car_peer_review_comic_12

Are reviewers crazy? Or are they saints?

Image: © Jason McDermott, with permission

Are reviewers crazy? Or are they saints? Both, of course, and neither; but I’ll try to do better than that.

I’m writing this post because last week, the peer-review comic (above) was wildly popular on Twitter – it must have come up in my feed several dozen times. Which is reasonable enough, because it’s pretty funny, and we all feel this way about peer review from time to time. Those reviewers are crazy, eh? And sometimes they are. Sometimes they’re really crazy (for instance when they suggest a paper needs some male coauthors and bring the internet down in flames around PLoS One’s writhingly apologetic leadership)*.

But, here’s the funny thing. Everybody furiously retweeting that comic missed the first two sentences of the blog post it originally decorated:

 “I’m a big fan of peer review. Most of the revisions that reviewers suggest are very reasonable and sometimes really improve the manuscript…” [The Mad Scientist’s Confectioner’s Club, Jason McDermott]

I’m a big fan of peer review, too. As an author, peer reviewers help me improve my manuscripts so they’ll have more impact on more people. As an editor, they help me improve my judgment about which papers I should accept, and what changes will make them better. And they do this as volunteers, without any compensation from the journal or from the author, without much (if any) credit from their academic institutions, and often without much in the way of thanks, either. If sainthood is a bit of a reach, at least a healthy dollop of gratitude seems in order.

It’s easy to forget this, as an author, because peer reviewers are playing two roles at once: gatekeeping and manuscript improvement. As an author it’s only natural to focus on their gatekeeping role: to see the reviewers as what stands between you and publication. Maybe they’re the boot holding your career down; maybe they’re just forcing you to add a red-tinted windshield and a top-mounted laser cannon. This is an understandable way to think about peer reviews, but it isn’t the right way. It’s their manuscript-improvement role that makes peer reviewers invaluable. If you’re thinking about your reviews the right way, every comment is a chance to make your paper better.

Now, sometimes reviewers say dumb things. Of course they do – they’re human! They may overlook something in your manuscript; they may misunderstand something; they may lack knowledge you’d like to assume all your readers have; they may be wrong about a point of statistics; they may just be tired, or hung over, or having a bad day. We all do all of these things from time to time. But that doesn’t make the peer review system “broken” (as one often hears). In fact, even a reviewer comment that seems completely moronic has value. That’s because your reviewer is simulating the experience your reader is going to have, and the reviewer’s mistake (if that’s what it is) is alerting you to a (probable) future reader mistake. Ask yourself: how did the reviewer get that crazy idea? Are you sure it wasn’t because your paper was a little bit unclear, or a little bit disorganized, or a little bit too lengthy?** (And, for that matter, are you sure that red-tinted windshield doesn’t actually make your paper better?) Anything that helps tell your story more clearly to more readers (including busy, tired, or careless ones) can only further your contribution to science.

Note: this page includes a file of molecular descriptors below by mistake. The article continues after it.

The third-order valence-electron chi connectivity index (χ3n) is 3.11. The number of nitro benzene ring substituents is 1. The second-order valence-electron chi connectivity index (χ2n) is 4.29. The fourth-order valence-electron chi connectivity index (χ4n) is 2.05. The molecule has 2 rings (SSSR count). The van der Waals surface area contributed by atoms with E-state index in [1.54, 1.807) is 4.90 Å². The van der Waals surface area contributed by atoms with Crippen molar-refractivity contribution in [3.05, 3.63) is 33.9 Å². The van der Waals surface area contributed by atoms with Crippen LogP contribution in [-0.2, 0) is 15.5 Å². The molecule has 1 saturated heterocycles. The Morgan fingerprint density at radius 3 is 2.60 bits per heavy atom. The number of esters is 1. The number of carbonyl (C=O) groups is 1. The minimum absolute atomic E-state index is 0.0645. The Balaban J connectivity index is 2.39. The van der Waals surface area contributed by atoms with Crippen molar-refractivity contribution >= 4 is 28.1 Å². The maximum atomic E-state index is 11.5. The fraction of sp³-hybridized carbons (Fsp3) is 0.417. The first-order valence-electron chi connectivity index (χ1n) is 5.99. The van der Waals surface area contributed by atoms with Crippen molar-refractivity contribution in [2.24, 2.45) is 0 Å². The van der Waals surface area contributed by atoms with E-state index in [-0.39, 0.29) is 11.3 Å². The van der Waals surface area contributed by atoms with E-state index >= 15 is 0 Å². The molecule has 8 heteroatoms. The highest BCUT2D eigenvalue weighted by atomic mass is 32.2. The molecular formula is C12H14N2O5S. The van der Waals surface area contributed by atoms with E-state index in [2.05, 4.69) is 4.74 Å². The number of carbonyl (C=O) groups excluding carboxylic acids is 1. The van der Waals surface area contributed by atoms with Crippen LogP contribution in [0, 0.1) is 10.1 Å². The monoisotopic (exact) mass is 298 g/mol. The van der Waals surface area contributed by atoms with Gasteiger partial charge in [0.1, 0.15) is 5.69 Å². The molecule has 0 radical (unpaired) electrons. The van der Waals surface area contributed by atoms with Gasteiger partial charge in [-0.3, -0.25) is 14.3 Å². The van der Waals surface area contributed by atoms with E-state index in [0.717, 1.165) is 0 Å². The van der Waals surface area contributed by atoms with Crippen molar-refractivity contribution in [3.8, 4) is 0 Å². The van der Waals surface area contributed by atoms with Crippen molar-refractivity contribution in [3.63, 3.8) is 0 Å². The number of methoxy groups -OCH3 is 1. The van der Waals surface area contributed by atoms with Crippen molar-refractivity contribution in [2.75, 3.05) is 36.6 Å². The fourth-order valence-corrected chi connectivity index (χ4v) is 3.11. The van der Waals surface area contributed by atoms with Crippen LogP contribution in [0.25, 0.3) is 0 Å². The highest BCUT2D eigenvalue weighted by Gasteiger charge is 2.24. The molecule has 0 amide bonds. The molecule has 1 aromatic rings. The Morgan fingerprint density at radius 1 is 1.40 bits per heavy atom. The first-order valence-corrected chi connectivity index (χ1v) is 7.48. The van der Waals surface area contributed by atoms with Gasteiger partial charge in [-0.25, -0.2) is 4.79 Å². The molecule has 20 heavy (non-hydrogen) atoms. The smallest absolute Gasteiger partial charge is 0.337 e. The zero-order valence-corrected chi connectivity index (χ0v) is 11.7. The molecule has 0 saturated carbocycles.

So, reviewers (sometimes) are crazy, and reviewers (sometimes) are saints. The question, of course, is how often they’re one and how often they’re the other. I’ve seen a lot of peer reviews in my career as an author and an editor – certainly at least a thousand. How many of those were perfect? Probably none. How many were crazy? I can think of two. And that seems pretty good to me, for a system that relies on imperfect humans donating their time and effort to perform a difficult and often thankless task.

I’ll be honest: from time to time I’ve resented my reviewers, cursed my reviewers, even made fun of my reviewers – because like them, I’m human. But I’ve also thanked my reviewers, privately and publicly, because they’ve made every one of my published papers better.

Every one of them.

Thank you.

© Stephen Heard (sheard@unb.ca) May 5, 2015

 Thanks to Jason McDermott for comments on a draft of this post.